Cleanup will soon begin on Lacey site formerly owned by Tri Vo

Trap shooting contaminated part of 250-acre area where developers plan to create mixed-use town center

Staff writerMarch 29, 2014 

A Bellevue developer and the Nisqually Indian Tribe are set to begin a long-awaited cleanup on a piece of property in Hawks Prairie just north of Interstate 5 and west of Marvin Road.

The environmental work is the first step before any development can occur on about 18 acres that were once home to the Evergreen Sportsman Club, a trap shooting business that occupied the site from 1946 to 1971, said Leshya Wig, a partner in Wig Properties LLC of Bellevue.

The site is in the area of 2301 Marvin Road NE.

Wig Properties and the Nisquallys own about 250 acres in the area and have plans to jointly develop it, picking up where developer Tri Vo left off after he lost the property during the recession.

Vo’s vision was a mixed-use development called Lacey Gateway; Wig Properties and the Nisquallys have a similar goal, Wig said.

“We plan to develop the property over time, in multiple phases, into an intimate mixed-use town center with restaurants, hotels, local and national retailers, civic uses, medical office space, senior living facilities, apartments and perhaps additional uses as well,” Wig said in an email.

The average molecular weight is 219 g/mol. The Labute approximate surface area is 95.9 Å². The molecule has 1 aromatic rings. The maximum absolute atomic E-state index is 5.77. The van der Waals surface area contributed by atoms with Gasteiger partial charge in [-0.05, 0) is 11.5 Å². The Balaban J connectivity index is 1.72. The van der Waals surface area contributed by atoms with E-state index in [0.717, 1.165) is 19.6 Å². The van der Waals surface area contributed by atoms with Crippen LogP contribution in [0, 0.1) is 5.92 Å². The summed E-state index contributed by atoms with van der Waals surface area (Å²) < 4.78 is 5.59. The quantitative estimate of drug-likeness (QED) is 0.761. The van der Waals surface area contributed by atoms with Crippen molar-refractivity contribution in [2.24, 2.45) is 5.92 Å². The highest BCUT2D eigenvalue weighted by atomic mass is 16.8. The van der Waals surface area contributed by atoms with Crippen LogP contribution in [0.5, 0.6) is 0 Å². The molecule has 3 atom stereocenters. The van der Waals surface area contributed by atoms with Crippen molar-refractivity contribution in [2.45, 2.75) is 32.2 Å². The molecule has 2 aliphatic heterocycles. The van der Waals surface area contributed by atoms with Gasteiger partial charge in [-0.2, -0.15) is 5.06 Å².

She said they are working with Craig Realty Group of Newport, Calif., to bring an outlet mall to the site as part of the first phase.

“The intent is to provide a variety of uses that enlivens the center 24 hours a day, seven days a week and that attracts a diverse mix of people to linger at the site for hours at a time,” Wig said.

The cleanup, which is set to begin this spring and end in late summer or early fall, will focus on removing contamination from lead shot and polycyclic aromatic hydrocarbon contamination from the coal tar used as a binder on clay targets.

Those who live in the area or who drive by it can expect to see standard construction equipment on the site, including loaders and excavators.

“Trees only within the area of lead and PAH contamination will need to be cleared so that we can properly clean up the site,” Wig said.

City of Lacey associate planner Samra Seymour said the city has so far issued a land-clearing permit, and is in the process of reviewing a grading permit.

Wig Properties and the Nisquallys also are working through the state Department of Ecology’s voluntary cleanup program.

Here’s how the ownership of the Hawks Prairie property developed over time:

April 2008: Nisqually Tribe pays $6.8 million for a 9.6-acre parcel north of I-5 and west of Marvin Road. The sellers are the Ron Sloy family of Lake Oswego, Ore., and Jerome Kersey, a former professional basketball player who played for the Seattle SuperSonics but was best known for his years with the Portland Trail Blazers.

May 2008: The tribe expands its ownership in the same area, acquiring another 30 acres for $17.2 million. The sellers are Jenny Bong of Southern California and the KIRI Group, a Pierce County partnership.

2012: The Nisquallys and Wig Properties pay $23 million for 215 acres — land prices had fallen sharply during the recession — in the same area.

About the cleanup, Wig added:

“We are looking forward to cleaning up a site which has sat contaminated for almost seven decades,” she said.

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